In addition, it is interesting that the process as currently envisaged sees the technician carrying out the test at the behest of a probation officer. Given the proposed changes in the probation service, do the Government intend that such an approach would always be supervised by a probation officer as opposed to some of the other people who will be carrying out supervision under the new contractual and payment-by-results system which the Government seem intent on pushing forward? Given the nature of the offences we are talking about, it would be preferable for these matters always to remain within the domain of the probation service.
The explanatory note refers to a national rollout targeting not only serious sexual offenders—a point I have already made—but,
“others for whom it is deemed necessary and proportionate”.
Again, can the Minister give an example—if not today, subsequently—of what is envisaged by that rather broad phrase? It seems to me that both parts of that phrase need to be more clearly defined.
In debate in the House of Commons, my honourable friend Jenny Chapman asked whether all sex offenders should be covered by the procedures, as opposed to serious sex offenders only, however defined. There is capacity, it is noted in the note, for a further 200 sexual offenders to be built into whatever contract is eventually arrived at—hopefully not with Group 4 or Serco—for this. That would be in addition to the 750 per year which it is anticipated would be subject to mandatory testing. Actually, the report states that the most recent figure is 780. So we might be talking about 1,000 people altogether, with that extra capacity of about 200.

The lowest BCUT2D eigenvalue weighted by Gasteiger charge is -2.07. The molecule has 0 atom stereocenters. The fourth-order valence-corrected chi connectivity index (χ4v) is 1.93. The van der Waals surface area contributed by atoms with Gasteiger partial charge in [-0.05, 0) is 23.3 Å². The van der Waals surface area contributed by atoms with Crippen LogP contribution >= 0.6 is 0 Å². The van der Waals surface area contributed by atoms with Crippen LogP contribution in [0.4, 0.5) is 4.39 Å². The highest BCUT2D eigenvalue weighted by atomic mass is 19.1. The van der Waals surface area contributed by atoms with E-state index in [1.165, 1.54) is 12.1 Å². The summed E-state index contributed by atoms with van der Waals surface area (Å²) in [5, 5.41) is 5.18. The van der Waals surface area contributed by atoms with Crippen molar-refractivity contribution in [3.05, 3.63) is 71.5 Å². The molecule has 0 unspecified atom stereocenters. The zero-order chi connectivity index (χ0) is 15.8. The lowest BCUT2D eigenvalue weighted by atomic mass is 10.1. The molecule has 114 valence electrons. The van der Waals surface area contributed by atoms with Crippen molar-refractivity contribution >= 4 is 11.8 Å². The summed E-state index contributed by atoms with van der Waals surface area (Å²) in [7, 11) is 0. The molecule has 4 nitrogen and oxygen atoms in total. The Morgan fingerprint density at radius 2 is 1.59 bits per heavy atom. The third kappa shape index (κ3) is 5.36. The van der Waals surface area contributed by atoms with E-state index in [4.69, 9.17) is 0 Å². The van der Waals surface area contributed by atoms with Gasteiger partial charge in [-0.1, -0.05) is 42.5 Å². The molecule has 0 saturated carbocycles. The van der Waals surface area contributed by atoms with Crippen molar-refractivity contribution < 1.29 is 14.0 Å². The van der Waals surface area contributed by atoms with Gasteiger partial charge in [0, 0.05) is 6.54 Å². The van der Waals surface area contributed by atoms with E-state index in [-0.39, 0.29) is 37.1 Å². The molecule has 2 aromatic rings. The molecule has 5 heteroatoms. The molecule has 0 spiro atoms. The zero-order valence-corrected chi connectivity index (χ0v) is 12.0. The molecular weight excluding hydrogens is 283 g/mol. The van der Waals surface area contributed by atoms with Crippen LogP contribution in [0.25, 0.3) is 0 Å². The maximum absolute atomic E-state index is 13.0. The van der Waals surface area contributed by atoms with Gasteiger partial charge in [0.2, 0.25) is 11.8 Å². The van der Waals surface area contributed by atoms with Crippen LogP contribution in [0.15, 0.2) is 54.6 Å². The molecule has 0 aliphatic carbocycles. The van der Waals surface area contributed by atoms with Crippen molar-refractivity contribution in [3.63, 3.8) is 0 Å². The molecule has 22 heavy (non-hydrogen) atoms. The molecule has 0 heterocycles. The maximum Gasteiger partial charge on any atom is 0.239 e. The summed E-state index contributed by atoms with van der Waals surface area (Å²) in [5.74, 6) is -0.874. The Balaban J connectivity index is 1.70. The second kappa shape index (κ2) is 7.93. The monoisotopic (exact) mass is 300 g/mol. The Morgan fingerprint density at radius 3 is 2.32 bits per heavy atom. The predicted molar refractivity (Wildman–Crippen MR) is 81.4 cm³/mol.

The question arises whether that will be sufficient. It was argued quite forcefully by the Minister replying to the debate in the House of Commons, Mr Wright, that there was a cost factor here. One understands that, but the cost of this project is estimated at about £3 million. If every sexual offender were to be tested—although I am not suggesting that—that would increase the cost to, say, £12 million. Given the nature of the offences, I wonder whether the financial consideration should be all that material. I repeat that I am not suggesting that everybody should be tested, that would not be sensible—but I hope that an artificial financial limitation will not be imposed on the procedures. That would be a matter of public concern, whereas this whole proposal should reassure the public that their safety is likely to be enhanced by the process, with all the safeguards and qualifications to which the Minister has referred.